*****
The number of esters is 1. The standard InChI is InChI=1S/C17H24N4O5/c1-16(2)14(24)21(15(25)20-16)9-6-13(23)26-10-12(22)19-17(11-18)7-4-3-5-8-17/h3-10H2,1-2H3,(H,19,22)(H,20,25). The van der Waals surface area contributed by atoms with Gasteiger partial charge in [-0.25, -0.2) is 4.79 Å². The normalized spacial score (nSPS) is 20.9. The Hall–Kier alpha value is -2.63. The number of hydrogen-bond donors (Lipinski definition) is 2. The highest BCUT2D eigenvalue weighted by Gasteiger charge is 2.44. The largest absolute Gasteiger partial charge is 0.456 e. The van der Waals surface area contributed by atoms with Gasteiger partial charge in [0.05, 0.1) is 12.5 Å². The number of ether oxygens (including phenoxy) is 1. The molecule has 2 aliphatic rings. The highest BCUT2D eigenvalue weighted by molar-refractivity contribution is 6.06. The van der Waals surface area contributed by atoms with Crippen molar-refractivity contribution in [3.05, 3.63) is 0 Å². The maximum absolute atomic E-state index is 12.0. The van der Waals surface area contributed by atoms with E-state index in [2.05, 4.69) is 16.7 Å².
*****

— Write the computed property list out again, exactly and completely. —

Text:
The number of esters is 1. The standard InChI is InChI=1S/C17H24N4O5/c1-16(2)14(24)21(15(25)20-16)9-6-13(23)26-10-12(22)19-17(11-18)7-4-3-5-8-17/h3-10H2,1-2H3,(H,19,22)(H,20,25). The van der Waals surface area contributed by atoms with Gasteiger partial charge in [-0.25, -0.2) is 4.79 Å². The normalized spacial score (nSPS) is 20.9. The Hall–Kier alpha value is -2.63. The number of hydrogen-bond donors (Lipinski definition) is 2. The highest BCUT2D eigenvalue weighted by Gasteiger charge is 2.44. The largest absolute Gasteiger partial charge is 0.456 e. The van der Waals surface area contributed by atoms with Gasteiger partial charge in [0.05, 0.1) is 12.5 Å². The number of ether oxygens (including phenoxy) is 1. The molecule has 2 aliphatic rings. The highest BCUT2D eigenvalue weighted by molar-refractivity contribution is 6.06. The van der Waals surface area contributed by atoms with Crippen molar-refractivity contribution in [3.05, 3.63) is 0 Å². The maximum absolute atomic E-state index is 12.0. The van der Waals surface area contributed by atoms with E-state index in [2.05, 4.69) is 16.7 Å².